Mother and her families were one of these such groups who took their time every year to come to the parade, for the sake of keeping the traditions in their families, just as their parents had done. She was with Her Stubborn Stalwart of a Sister, and Her Stubborn Stalwart of a Sister’s husband. Because the festivities were observed between ten in the morning to three o’clock in the day, it was impossible for Father to come; he was having to work at the hospital. As a result, Mother was alone with her extended family. It was about ten in the morning, but the parade seemed to have not started. It was for this reason that Mother, cracking her fingers, asked Her Stubborn Stalwart of a Sister, “Do you think it will start on time?”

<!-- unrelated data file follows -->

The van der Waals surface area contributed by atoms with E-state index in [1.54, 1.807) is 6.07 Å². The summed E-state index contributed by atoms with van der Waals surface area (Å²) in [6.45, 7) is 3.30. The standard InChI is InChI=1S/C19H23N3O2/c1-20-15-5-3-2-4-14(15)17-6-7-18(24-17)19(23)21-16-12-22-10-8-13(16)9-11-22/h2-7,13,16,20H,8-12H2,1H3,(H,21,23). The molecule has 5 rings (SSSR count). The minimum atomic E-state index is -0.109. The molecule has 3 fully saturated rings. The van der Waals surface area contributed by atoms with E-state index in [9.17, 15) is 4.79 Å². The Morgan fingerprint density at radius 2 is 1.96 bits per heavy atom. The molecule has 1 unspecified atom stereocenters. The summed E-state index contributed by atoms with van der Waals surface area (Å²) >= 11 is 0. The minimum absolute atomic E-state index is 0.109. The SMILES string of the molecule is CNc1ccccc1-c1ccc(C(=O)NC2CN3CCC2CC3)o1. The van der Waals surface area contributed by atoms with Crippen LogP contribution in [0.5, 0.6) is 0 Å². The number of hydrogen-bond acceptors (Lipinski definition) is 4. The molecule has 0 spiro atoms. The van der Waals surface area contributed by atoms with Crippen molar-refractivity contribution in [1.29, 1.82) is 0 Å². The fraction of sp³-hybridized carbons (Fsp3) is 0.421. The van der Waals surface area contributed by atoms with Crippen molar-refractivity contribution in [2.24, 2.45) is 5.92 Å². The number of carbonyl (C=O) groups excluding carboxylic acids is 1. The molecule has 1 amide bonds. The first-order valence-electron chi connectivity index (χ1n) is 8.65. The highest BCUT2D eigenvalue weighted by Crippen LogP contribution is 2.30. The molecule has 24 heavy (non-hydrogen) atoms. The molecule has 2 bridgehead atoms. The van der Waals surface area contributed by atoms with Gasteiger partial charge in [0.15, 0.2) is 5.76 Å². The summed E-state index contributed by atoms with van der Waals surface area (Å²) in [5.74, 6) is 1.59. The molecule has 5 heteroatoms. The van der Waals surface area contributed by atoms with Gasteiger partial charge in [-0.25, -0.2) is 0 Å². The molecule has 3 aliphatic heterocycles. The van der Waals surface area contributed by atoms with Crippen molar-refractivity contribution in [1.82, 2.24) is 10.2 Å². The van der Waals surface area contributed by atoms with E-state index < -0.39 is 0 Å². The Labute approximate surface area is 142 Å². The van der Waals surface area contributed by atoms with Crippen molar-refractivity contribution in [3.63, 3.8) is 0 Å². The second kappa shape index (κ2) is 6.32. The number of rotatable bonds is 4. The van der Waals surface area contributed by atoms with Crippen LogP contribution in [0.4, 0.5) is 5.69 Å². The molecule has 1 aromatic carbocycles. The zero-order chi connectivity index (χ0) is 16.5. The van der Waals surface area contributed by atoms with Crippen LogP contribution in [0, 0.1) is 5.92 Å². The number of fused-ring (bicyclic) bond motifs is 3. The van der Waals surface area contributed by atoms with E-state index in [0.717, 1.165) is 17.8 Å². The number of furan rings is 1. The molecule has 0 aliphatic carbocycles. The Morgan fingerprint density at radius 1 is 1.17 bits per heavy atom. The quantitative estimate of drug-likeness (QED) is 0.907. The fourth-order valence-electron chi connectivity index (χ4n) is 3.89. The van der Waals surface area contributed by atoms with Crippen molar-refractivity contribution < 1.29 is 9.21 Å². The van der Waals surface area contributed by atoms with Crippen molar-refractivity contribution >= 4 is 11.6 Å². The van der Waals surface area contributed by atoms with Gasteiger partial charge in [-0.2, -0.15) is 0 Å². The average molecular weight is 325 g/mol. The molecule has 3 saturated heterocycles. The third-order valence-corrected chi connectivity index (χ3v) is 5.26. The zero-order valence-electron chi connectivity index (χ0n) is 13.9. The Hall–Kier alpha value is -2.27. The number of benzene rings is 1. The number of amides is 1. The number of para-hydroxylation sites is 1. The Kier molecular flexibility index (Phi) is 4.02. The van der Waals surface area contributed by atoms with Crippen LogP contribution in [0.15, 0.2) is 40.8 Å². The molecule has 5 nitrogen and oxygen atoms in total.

Rather than answer directly, Her Stubborn Stalwart of a Sister asked, “What do you think?” towards her husband. She was smiling, her eyes preened back in such a way that the smile looked polite, almost smug, but not genuine. Unlike Mother’s prominent jaw and harsh cheekbones, Her Stubborn Stalwart of a Sister had a mousy face, which made her look perpetually young. When she put on these smiles, she gave the impression of a child being forced to respond in some way to the dictations of a teacher.